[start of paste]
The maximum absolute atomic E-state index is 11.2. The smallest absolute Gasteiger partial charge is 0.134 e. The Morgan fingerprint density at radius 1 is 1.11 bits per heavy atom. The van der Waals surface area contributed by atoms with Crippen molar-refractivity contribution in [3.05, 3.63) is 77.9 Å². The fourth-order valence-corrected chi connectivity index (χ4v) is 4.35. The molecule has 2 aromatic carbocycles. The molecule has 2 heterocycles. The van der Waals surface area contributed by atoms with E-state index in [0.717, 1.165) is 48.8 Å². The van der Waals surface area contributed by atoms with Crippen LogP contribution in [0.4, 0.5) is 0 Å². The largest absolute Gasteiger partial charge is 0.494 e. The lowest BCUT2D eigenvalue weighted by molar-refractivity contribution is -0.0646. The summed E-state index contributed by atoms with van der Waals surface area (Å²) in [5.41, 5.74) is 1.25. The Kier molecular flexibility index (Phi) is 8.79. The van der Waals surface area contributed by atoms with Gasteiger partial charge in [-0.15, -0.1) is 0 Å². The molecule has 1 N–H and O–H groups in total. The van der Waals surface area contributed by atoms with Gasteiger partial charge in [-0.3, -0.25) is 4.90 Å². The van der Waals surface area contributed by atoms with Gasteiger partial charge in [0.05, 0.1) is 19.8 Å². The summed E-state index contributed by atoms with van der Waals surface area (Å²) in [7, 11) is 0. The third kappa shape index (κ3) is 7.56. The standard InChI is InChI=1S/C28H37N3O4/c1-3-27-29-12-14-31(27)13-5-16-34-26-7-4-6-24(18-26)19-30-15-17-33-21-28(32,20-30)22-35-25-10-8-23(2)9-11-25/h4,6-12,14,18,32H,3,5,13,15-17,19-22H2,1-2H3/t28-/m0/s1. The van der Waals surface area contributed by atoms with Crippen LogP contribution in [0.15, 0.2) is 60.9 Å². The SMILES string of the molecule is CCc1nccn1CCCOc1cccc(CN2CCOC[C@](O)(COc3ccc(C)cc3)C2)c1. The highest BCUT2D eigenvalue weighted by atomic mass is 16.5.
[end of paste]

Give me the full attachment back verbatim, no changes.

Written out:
The maximum absolute atomic E-state index is 11.2. The smallest absolute Gasteiger partial charge is 0.134 e. The Morgan fingerprint density at radius 1 is 1.11 bits per heavy atom. The van der Waals surface area contributed by atoms with Crippen molar-refractivity contribution in [3.05, 3.63) is 77.9 Å². The fourth-order valence-corrected chi connectivity index (χ4v) is 4.35. The molecule has 2 aromatic carbocycles. The molecule has 2 heterocycles. The van der Waals surface area contributed by atoms with E-state index in [0.717, 1.165) is 48.8 Å². The van der Waals surface area contributed by atoms with Crippen LogP contribution in [0.4, 0.5) is 0 Å². The largest absolute Gasteiger partial charge is 0.494 e. The lowest BCUT2D eigenvalue weighted by molar-refractivity contribution is -0.0646. The summed E-state index contributed by atoms with van der Waals surface area (Å²) in [5.41, 5.74) is 1.25. The Kier molecular flexibility index (Phi) is 8.79. The van der Waals surface area contributed by atoms with Gasteiger partial charge in [-0.15, -0.1) is 0 Å². The molecule has 1 N–H and O–H groups in total. The van der Waals surface area contributed by atoms with Gasteiger partial charge in [-0.3, -0.25) is 4.90 Å². The van der Waals surface area contributed by atoms with Gasteiger partial charge in [0.05, 0.1) is 19.8 Å². The summed E-state index contributed by atoms with van der Waals surface area (Å²) in [7, 11) is 0. The third kappa shape index (κ3) is 7.56. The standard InChI is InChI=1S/C28H37N3O4/c1-3-27-29-12-14-31(27)13-5-16-34-26-7-4-6-24(18-26)19-30-15-17-33-21-28(32,20-30)22-35-25-10-8-23(2)9-11-25/h4,6-12,14,18,32H,3,5,13,15-17,19-22H2,1-2H3/t28-/m0/s1. The van der Waals surface area contributed by atoms with Crippen LogP contribution in [0.15, 0.2) is 60.9 Å². The SMILES string of the molecule is CCc1nccn1CCCOc1cccc(CN2CCOC[C@](O)(COc3ccc(C)cc3)C2)c1. The highest BCUT2D eigenvalue weighted by atomic mass is 16.5.